Life

The Changing Circle of Friendship

I unfollowed a few old friends last night on Facebook. I had known some of these people since I first moved to this area. I had laughed at their jokes, sat on their porches for chats…some of these people had been regular visitors to my home for years.

But something has changed inside of me these past few months. I found myself taking different routes as I ran my errands to avoid their houses.

I found myself deliberately cutting conversations short.

Then I found myself growing frustrated over their social media posts.

They talk about the same things all the time, I sighed to myself.

While I didn’t unfriend them entirely, I did stop their posts from appearing in my feed. I no longer cared about their most recent breakups or the battles they were waging with their neighbors across the street.

I was tired of watching them brag about their latest purchases one week, only to complain that their electric was shut off the next.

I was frustrated at their constant discussions of poverty. I’m poor too but instead of complaining, I hit the books even harder.

Facebook dinged at me as I finished my task. I glanced at the name and then closed out the page.

I wondered at that as I settled down to read. Was I becoming cold? Was I so driven to succeed that I was deliberately distancing myself from others?

The accusation had been leveled at me recently. I had forgotten how to have ‘fun,’ one friend complained.

I ended up spending a restless night as the puzzle turned in my brain. What was causing this change in behavior?

I’d noticed that I was becoming lonely. I’d noticed that I was sharing less of myself to others around me.

I’d even noticed a growing frustration as I found less and less to talk about with my friends. I found myself actively working to keep them talking to me so that I could avoid facing the fact that I no longer had anything to contribute.

The wee hours of the morning caused me to turn the question on its head:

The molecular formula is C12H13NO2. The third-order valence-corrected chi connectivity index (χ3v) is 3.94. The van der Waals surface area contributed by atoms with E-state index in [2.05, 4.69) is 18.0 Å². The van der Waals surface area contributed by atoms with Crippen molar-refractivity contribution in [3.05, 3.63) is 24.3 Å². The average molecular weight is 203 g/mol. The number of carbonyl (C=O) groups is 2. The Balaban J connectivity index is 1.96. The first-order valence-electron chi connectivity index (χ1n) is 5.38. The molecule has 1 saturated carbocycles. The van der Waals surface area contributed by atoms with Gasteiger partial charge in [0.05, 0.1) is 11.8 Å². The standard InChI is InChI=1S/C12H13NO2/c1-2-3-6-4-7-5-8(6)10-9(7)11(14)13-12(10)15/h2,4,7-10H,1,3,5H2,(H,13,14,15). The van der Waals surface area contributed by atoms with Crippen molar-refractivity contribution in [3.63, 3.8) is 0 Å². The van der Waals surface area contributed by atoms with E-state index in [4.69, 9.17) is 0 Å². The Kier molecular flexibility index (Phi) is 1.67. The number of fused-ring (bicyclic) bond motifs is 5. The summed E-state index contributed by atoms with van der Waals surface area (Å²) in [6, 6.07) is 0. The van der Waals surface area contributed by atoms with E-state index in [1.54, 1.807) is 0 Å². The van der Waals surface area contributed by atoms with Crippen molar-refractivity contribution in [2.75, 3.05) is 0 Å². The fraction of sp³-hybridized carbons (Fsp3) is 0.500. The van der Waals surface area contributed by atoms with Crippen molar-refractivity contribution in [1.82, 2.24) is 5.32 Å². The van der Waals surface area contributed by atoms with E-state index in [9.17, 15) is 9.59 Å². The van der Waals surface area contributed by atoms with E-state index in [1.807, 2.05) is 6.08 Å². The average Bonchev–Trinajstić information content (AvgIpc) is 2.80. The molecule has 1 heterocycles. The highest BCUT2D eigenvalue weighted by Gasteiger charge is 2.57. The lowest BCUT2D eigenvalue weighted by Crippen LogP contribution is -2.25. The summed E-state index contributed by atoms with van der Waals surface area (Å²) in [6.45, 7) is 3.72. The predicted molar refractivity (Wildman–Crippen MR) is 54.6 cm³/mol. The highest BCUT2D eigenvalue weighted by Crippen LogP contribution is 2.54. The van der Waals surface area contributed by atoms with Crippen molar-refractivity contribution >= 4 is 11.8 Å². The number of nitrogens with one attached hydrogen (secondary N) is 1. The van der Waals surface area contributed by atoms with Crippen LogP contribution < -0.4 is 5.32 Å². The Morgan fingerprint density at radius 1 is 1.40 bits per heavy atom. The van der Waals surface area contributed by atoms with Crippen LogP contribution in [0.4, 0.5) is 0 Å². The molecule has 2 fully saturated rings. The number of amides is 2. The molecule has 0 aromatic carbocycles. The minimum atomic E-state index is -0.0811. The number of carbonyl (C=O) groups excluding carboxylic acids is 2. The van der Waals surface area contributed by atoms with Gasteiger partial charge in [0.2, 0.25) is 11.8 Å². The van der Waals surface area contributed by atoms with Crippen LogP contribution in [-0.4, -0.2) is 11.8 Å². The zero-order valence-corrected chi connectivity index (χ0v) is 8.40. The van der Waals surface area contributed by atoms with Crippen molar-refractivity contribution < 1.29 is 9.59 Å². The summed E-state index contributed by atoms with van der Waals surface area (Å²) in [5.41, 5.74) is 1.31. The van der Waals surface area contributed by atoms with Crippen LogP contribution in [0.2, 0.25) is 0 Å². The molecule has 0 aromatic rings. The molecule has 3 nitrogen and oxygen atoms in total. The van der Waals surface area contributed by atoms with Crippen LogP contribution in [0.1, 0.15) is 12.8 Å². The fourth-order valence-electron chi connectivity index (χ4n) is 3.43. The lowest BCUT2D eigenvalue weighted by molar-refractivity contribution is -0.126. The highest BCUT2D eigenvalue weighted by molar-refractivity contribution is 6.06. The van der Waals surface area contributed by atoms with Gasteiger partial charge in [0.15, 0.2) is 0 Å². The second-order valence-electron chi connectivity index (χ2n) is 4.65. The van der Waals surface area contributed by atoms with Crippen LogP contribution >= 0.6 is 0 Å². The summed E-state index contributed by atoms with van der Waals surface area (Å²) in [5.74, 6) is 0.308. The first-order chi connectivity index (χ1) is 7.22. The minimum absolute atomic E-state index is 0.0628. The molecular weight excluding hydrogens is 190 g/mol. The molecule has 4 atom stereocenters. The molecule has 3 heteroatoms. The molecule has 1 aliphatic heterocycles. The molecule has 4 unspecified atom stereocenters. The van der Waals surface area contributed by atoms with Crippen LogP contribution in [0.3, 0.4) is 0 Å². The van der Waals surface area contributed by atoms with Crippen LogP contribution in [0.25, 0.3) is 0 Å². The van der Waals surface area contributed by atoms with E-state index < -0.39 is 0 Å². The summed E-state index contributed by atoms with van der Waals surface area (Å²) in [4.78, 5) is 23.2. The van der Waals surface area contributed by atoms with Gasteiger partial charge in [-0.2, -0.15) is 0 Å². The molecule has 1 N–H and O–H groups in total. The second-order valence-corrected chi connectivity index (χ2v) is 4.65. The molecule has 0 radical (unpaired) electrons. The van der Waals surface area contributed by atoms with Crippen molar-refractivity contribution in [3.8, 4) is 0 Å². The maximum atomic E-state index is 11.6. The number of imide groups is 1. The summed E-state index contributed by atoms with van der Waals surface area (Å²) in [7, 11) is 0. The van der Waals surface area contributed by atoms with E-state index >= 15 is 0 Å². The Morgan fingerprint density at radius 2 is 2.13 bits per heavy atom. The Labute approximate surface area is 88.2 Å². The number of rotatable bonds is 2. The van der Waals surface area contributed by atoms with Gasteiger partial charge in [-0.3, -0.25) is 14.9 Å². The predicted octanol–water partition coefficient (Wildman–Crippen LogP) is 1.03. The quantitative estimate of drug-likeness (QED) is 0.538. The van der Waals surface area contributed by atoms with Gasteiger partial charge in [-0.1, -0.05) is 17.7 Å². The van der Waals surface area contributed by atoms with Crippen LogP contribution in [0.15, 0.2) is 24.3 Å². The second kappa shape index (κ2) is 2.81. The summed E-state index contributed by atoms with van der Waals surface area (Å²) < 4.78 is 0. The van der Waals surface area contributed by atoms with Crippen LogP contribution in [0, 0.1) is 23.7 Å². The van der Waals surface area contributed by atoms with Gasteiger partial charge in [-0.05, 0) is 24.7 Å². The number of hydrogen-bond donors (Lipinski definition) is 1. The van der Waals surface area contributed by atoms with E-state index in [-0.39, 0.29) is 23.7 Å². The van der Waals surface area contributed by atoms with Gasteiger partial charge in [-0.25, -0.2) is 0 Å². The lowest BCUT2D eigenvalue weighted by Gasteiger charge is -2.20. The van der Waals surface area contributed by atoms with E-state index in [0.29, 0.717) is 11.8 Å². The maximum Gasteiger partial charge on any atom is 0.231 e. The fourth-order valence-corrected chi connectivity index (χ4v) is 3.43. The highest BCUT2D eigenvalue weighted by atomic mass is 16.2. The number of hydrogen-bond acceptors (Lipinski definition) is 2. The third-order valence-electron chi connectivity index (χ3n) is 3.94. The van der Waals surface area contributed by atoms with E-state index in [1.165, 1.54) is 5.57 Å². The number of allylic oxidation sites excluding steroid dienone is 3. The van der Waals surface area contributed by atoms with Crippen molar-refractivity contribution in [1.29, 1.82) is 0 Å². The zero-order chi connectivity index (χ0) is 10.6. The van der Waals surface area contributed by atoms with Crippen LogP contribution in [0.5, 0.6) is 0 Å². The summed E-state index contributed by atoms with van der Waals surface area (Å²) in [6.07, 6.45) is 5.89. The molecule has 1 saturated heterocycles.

Was there anyone in my life now that I associate with more?

To my surprise, the answer was yes.

I discuss the stock market and business issues with my neighbor, who happens to be a manager at the store next to mine.

I commiserate over the frustration of trying to juggle work and self-improvement with a friend who is attending college. Like me, she finds herself fighting for the right to improve her life with friends who want her to hang out with them instead.

I find myself cherishing the nights when I get to work with a friend who became a CNA, got a better paying job, and dropped down to working only one night a week at the store.

She plans to aim for a nursing degree now.

I realized that I have more in common with the kid who recently graduated BASIC after joining the Army Reserves, and I look forward to seeing one friend stop in the store after work. She managed to escape her job in fast food to become a preschool instructor.

I’ve even noticed the revival of a friendship that started back in the fourth grade. We chat more now than we have in years.

I recalled reading once that we are a reflection of the five people we spend the most time with. I didn’t think much about it at the time I first encountered the theory; I’d been a frustrated single mother just trying to make ends meet back then so I’d dismissed the notion as nonsense.